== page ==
Trump called the move “an embarrassment to our country,” and added that “Free Speech has been taken away from the president of the United States because the radical left lunatics are afraid of the truth, but the truth will come out anyway, bigger and stronger than ever before.”
At a Financial Times conference after the verdict, Nick Clegg, Facebook’s vice president of global affairs and communication, said the company would hope to resolve the matter “considerably faster” than six months.
Tech platforms have grappled in recent years with how to police world leaders and politicians that violate their guidelines. Facebook has come under fire both from those who think it should abandon its hands-off approach to political speech and those, including Republican lawmakers and some free-expression advocates who saw the Trump ban as a disturbing act of censorship.
Facebook was one of a slew of social media sites that barred the former president, including Twitter, which banned him permanently. Political leaders from German Chancellor Angela Merkel to U.S. Sen. Bernie Sanders expressed concern that private companies could silence elected officials on their sites.
At the time of the suspension, Facebook Chief Executive Mark Zuckerberg said “the risks of allowing the president to continue to use our service during this period are simply too great.” The company later referred the case to its recently-established board, which includes academics, lawyers and rights activists.
The Oversight Board’s decision on Donald Trump’s suspension from Facebook and Instagram 👇 pic.twitter.com/nz79DcqqD7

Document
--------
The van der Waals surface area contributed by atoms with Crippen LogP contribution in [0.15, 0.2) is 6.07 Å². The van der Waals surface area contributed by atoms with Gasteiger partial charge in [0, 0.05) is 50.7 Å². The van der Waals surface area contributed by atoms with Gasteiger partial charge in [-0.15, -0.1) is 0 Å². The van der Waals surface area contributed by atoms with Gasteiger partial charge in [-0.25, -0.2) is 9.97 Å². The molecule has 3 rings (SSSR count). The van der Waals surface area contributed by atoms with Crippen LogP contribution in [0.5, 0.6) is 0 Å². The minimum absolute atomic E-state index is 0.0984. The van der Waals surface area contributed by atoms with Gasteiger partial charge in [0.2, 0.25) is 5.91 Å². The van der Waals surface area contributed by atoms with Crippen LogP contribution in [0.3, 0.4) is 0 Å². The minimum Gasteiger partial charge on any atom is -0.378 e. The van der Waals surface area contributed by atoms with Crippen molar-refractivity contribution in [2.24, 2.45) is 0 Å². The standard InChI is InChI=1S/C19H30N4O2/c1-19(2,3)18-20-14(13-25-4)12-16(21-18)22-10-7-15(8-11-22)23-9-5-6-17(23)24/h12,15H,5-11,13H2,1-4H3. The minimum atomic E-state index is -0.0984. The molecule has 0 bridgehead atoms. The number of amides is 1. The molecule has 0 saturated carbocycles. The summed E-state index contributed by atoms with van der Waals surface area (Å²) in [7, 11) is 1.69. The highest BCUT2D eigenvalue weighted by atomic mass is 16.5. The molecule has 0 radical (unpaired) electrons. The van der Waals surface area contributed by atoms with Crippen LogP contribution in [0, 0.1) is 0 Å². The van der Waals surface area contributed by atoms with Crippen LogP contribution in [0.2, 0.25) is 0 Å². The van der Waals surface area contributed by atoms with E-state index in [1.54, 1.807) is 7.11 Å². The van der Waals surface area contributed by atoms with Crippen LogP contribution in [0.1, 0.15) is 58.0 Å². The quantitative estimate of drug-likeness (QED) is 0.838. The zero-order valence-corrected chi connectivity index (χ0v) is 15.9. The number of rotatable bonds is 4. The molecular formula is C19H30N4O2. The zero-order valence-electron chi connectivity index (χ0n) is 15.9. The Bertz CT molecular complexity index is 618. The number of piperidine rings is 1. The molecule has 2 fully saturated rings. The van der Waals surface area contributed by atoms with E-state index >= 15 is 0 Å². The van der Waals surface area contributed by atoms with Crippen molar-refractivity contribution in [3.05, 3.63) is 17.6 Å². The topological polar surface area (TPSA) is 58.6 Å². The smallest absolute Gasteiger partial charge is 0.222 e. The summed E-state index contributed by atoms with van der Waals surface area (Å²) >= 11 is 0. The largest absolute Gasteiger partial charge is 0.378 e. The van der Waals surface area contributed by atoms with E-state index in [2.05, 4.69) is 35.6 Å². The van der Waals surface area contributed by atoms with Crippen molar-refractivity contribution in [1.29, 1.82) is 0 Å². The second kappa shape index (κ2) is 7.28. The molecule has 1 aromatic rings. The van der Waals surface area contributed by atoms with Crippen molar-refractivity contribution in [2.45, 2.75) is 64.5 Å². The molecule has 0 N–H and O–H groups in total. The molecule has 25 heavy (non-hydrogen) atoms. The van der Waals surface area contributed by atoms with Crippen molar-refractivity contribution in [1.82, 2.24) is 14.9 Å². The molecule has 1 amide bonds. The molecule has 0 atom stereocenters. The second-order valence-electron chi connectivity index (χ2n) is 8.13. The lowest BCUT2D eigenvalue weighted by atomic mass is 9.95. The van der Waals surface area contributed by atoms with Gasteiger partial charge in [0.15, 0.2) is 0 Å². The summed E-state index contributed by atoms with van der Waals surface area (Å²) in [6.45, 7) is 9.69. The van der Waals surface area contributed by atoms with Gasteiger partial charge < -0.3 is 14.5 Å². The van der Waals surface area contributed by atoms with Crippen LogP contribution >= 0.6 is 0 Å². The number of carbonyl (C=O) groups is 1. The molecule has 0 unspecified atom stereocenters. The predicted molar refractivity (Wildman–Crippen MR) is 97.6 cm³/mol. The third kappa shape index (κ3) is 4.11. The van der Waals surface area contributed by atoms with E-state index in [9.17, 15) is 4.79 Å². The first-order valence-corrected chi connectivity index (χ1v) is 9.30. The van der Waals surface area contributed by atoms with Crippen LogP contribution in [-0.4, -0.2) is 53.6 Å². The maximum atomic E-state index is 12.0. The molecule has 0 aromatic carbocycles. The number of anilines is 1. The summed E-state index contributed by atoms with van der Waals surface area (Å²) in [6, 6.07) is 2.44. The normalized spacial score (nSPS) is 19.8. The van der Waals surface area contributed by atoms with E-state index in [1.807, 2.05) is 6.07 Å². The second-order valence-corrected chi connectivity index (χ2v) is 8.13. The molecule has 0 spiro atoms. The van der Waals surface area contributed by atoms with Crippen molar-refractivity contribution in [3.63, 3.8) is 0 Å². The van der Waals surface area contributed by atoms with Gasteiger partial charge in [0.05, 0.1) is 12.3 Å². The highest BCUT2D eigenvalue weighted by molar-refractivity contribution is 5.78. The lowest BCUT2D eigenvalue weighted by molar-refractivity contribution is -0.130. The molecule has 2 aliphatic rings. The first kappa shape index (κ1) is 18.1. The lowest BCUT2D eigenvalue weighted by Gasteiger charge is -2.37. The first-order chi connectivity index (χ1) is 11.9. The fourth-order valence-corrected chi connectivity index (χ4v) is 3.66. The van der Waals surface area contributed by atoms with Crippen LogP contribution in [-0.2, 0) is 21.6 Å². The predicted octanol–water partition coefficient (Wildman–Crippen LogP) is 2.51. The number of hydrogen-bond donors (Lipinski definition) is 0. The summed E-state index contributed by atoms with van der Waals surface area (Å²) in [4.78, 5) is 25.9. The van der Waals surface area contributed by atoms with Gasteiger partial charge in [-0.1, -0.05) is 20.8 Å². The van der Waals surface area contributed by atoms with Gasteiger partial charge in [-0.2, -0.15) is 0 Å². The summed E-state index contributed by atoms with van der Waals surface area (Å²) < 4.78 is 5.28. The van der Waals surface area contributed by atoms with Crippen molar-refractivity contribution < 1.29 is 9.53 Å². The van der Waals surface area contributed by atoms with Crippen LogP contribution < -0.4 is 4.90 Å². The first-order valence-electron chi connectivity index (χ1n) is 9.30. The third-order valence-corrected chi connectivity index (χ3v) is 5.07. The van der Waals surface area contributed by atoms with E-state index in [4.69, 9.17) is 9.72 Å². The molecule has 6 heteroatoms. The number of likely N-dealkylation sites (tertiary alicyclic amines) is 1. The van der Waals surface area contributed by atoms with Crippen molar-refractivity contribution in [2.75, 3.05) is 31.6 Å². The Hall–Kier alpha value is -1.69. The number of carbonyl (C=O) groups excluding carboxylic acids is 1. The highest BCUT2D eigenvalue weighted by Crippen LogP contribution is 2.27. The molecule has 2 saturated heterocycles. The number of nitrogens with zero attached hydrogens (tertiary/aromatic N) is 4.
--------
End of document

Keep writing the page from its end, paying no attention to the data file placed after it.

— Oversight Board (@OversightBoard) May 5, 2021
The binding verdict means Trump will not, for now, be able to return to Facebook’s platforms, where he had a combined 59 million followers across Facebook and Instagram. His campaign spent about $160 million on Facebook ads in 2020, according to Democratic digital firm Bully Pulpit Interactive’s campaign tracker.
On Tuesday, Trump launched a new web page to share messages that readers can then repost to their Facebook or Twitter accounts. A senior adviser has said Trump also plans to launch his own social media platform.
Wednesday’s decision marks a milestone for the oversight board, which Facebook financed with $130 million. The body has been hailed as a novel experiment by some researchers, but it was criticized by those who have been skeptical about its independence or view it as a PR stunt to deflect attention from the company’s more systemic problems.
“This verdict is a desperate attempt to have it both ways, upholding the ‘ban’ of Donald Trump without actually banning him while punting any real decisions back to Facebook,” said a group of academics, experts and Facebook critics known as the “Real Facebook Oversight Board.”
(Reporting by Elizabeth Culliford in New York; additional reporting by Sheila Dang in Dallas, Helen Coster in New York, Paresh Dave in San Francisco, Steve Holland, Lisa Lambert and Doina Chiacu in Washington D.C.Editing by Kenneth Li and Nick Zieminski)